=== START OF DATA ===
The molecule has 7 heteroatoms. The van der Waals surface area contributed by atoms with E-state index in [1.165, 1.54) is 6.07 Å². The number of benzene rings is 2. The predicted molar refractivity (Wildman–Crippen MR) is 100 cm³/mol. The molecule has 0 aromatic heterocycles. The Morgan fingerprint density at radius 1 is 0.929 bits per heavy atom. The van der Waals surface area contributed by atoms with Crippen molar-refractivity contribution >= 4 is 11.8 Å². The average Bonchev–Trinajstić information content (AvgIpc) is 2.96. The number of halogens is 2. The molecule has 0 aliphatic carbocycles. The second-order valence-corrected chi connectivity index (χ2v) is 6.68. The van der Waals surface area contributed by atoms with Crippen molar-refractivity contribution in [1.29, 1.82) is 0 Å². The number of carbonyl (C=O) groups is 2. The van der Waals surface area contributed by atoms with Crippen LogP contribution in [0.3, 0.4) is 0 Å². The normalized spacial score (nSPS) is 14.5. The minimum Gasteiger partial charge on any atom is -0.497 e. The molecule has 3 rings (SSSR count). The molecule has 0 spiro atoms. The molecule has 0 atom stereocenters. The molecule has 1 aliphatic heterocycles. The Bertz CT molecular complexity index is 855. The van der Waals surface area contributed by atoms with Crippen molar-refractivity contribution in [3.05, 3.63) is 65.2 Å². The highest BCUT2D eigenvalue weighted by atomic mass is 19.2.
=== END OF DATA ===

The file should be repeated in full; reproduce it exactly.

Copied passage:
The molecule has 7 heteroatoms. The van der Waals surface area contributed by atoms with E-state index in [1.165, 1.54) is 6.07 Å². The number of benzene rings is 2. The predicted molar refractivity (Wildman–Crippen MR) is 100 cm³/mol. The molecule has 0 aromatic heterocycles. The Morgan fingerprint density at radius 1 is 0.929 bits per heavy atom. The van der Waals surface area contributed by atoms with Crippen molar-refractivity contribution >= 4 is 11.8 Å². The average Bonchev–Trinajstić information content (AvgIpc) is 2.96. The number of halogens is 2. The molecule has 0 aliphatic carbocycles. The second-order valence-corrected chi connectivity index (χ2v) is 6.68. The van der Waals surface area contributed by atoms with Crippen molar-refractivity contribution in [1.29, 1.82) is 0 Å². The number of carbonyl (C=O) groups is 2. The van der Waals surface area contributed by atoms with Crippen LogP contribution in [0.3, 0.4) is 0 Å². The normalized spacial score (nSPS) is 14.5. The minimum Gasteiger partial charge on any atom is -0.497 e. The molecule has 3 rings (SSSR count). The molecule has 0 spiro atoms. The molecule has 0 atom stereocenters. The molecule has 1 aliphatic heterocycles. The Bertz CT molecular complexity index is 855. The van der Waals surface area contributed by atoms with Crippen molar-refractivity contribution in [3.05, 3.63) is 65.2 Å². The highest BCUT2D eigenvalue weighted by atomic mass is 19.2.